Updated Operators¶
In version 0.36
of PennyLane we changed some things behind the scenes on how operators and arithmetic operations between them are handled.
This realizes a few objectives:
To make it as easy to work with PennyLane operators as it would be with pen and paper.
To improve the efficiency of operator arithmetic.
In many cases, these changes should not break code and the difference to previous versions may not be noticeable.
This page provides additional details about operator arithmetic updates and can be used to troubleshoot issues for those affected users.
Note
If you are looking for a quick fix, jump to the Troubleshooting section!
After visiting the Troubleshooting section, if you are still stuck then you can:
Post on the PennyLane discussion forum.
If you suspect that your issue is due to a bug in PennyLane itself, please open a bug report on the PennyLane GitHub page.
Summary of the update¶
The optin feature qml.operation.enable_new_opmath()
is now the default. Ideally, your code should not break.
If it still does, it likely only requires some minor changes. For that, see the Troubleshooting section.
You can still optout and run legacy code via qml.operation.disable_new_opmath()
.
The underlying system for performing arithmetic with operators has been changed. Arithmetic can be carried out using standard Python operations like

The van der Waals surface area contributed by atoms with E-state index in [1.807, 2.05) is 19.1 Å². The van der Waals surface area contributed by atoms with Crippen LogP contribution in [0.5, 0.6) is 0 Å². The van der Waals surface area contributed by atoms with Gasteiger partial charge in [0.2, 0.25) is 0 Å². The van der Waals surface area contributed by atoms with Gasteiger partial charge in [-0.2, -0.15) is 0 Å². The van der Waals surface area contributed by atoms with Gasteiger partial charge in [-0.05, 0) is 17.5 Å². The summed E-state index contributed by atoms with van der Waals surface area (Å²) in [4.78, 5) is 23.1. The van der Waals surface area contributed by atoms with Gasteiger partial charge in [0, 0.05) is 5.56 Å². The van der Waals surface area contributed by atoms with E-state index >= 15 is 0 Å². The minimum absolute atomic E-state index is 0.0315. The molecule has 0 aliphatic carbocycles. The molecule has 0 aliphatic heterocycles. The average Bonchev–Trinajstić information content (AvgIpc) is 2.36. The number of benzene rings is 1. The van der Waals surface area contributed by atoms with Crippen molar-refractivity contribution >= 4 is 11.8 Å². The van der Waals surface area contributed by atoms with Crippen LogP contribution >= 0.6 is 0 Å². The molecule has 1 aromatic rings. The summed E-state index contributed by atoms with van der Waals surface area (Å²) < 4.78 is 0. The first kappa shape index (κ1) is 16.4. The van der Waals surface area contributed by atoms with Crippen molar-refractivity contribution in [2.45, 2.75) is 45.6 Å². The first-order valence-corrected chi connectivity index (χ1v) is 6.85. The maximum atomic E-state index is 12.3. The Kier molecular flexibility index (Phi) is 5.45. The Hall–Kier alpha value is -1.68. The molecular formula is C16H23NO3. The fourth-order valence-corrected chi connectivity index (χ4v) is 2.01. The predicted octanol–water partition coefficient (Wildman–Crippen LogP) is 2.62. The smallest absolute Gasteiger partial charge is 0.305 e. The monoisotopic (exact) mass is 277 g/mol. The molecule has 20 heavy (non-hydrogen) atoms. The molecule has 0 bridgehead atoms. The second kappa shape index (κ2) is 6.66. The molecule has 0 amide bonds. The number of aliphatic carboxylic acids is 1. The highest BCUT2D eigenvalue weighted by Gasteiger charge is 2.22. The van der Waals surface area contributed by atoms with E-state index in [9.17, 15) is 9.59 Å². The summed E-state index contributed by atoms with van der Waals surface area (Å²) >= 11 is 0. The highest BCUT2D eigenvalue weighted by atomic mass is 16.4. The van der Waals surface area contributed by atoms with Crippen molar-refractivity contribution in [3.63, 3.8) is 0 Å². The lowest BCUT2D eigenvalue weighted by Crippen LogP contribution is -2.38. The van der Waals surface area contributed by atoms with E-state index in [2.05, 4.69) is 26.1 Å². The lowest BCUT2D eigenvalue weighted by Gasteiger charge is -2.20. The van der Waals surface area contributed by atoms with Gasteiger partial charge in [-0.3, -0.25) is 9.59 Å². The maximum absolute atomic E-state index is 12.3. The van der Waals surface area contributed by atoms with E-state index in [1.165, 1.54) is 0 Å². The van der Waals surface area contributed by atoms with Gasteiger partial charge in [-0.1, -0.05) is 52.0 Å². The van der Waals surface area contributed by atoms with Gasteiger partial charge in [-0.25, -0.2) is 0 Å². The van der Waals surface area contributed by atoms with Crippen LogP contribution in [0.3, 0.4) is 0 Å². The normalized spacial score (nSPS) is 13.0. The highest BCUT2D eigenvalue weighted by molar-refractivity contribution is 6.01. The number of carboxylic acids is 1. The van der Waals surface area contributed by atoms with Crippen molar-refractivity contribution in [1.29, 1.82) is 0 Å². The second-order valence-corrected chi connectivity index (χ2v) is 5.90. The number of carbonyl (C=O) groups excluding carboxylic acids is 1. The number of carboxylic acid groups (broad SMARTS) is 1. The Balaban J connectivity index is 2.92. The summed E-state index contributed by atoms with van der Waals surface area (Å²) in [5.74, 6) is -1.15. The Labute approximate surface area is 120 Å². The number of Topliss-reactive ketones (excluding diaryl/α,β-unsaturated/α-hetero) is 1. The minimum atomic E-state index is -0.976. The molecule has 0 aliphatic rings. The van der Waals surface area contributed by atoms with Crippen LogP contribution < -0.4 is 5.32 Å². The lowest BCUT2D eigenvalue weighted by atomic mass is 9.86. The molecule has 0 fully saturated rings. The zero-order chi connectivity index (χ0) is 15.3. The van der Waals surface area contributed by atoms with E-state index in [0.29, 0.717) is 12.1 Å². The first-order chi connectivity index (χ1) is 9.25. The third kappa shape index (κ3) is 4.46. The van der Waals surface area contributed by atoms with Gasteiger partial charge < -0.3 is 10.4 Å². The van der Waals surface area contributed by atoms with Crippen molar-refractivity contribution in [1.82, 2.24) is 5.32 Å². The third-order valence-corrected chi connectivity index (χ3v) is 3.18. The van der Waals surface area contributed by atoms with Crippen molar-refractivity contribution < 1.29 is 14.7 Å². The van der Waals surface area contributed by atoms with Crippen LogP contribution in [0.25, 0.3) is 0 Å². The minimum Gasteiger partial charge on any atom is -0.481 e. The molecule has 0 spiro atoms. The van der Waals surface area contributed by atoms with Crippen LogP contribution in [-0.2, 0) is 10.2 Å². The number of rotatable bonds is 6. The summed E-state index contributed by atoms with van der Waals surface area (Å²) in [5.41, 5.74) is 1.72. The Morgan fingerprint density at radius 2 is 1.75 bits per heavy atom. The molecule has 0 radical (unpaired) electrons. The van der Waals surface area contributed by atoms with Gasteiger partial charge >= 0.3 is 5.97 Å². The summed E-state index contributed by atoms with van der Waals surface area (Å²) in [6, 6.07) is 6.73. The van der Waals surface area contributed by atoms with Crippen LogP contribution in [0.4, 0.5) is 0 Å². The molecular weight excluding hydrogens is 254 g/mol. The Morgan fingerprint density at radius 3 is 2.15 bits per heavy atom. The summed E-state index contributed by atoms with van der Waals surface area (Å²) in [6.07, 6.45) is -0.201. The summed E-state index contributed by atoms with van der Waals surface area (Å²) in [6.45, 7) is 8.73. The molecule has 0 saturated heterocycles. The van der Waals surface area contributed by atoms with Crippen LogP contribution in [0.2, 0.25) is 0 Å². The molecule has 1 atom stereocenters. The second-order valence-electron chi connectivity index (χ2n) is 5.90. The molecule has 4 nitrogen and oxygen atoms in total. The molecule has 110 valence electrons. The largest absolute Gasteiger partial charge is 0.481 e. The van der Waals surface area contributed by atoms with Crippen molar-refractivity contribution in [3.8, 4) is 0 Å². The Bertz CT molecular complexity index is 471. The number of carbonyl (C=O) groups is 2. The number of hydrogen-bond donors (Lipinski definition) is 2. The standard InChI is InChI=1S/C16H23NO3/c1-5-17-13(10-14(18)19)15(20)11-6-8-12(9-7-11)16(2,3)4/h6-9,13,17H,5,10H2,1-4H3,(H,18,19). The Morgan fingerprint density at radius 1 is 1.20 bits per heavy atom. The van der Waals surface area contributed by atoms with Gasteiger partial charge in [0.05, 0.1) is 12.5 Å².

+
,*
and@
or via arithmetic functions located inop_math
.You can now easily access Pauli operators via
I
,X
,Y
, andZ
.>>> from pennylane import I, X, Y, Z >>> X(0) X(0)
The original longform names
Identity
,PauliX
,PauliY
, andPauliZ
remain available and are functionally equivalent toI
,X
,Y
, andZ
, but use of the shortform names is now recommended.Operators in PennyLane can have a backend Pauli representation, which can be used to perform faster operator arithmetic. Now, the Pauli representation will be automatically used for calculations when available. You can access the
pauli_rep
attribute of any operator whenever it is available.>>> op = X(0) + Y(0) >>> op.pauli_rep 1.0 * X(0) + 1.0 * Y(0) >>> type(op.pauli_rep) pennylane.pauli.pauli_arithmetic.PauliSentence
You can transform the
PauliSentence
back to a suitableOperator
via theoperation()
orhamiltonian()
method.>>> op.pauli_rep.operation() X(0) + Y(0)
Extensive improvements have been made to the string representations of PennyLane operators, making them shorter and possible to copypaste as valid PennyLane code.
>>> 0.5 * X(0) 0.5 * X(0) >>> 0.5 * (X(0) + Y(1)) 0.5 * (X(0) + Y(1))
Sums with many terms are broken up into multiple lines, but can still be copied back as valid code:
>>> 0.5 * (X(0) @ X(1)) + 0.7 * (X(1) @ X(2)) + 0.8 * (X(2) @ X(3)) ( 0.5 * (X(0) @ X(1)) + 0.7 * (X(1) @ X(2)) + 0.8 * (X(2) @ X(3)) )
Technical details
The changes between the old and new system mainly concern Python operators +  * / @
,
that now create the following Operator
subclass instances.
Legacy 
Updated Operators 


tensor products



sums



scalar products










n/a 

The three main new opmath classes SProd
, Prod
, and Sum
have already been around for a while.
E.g., dot()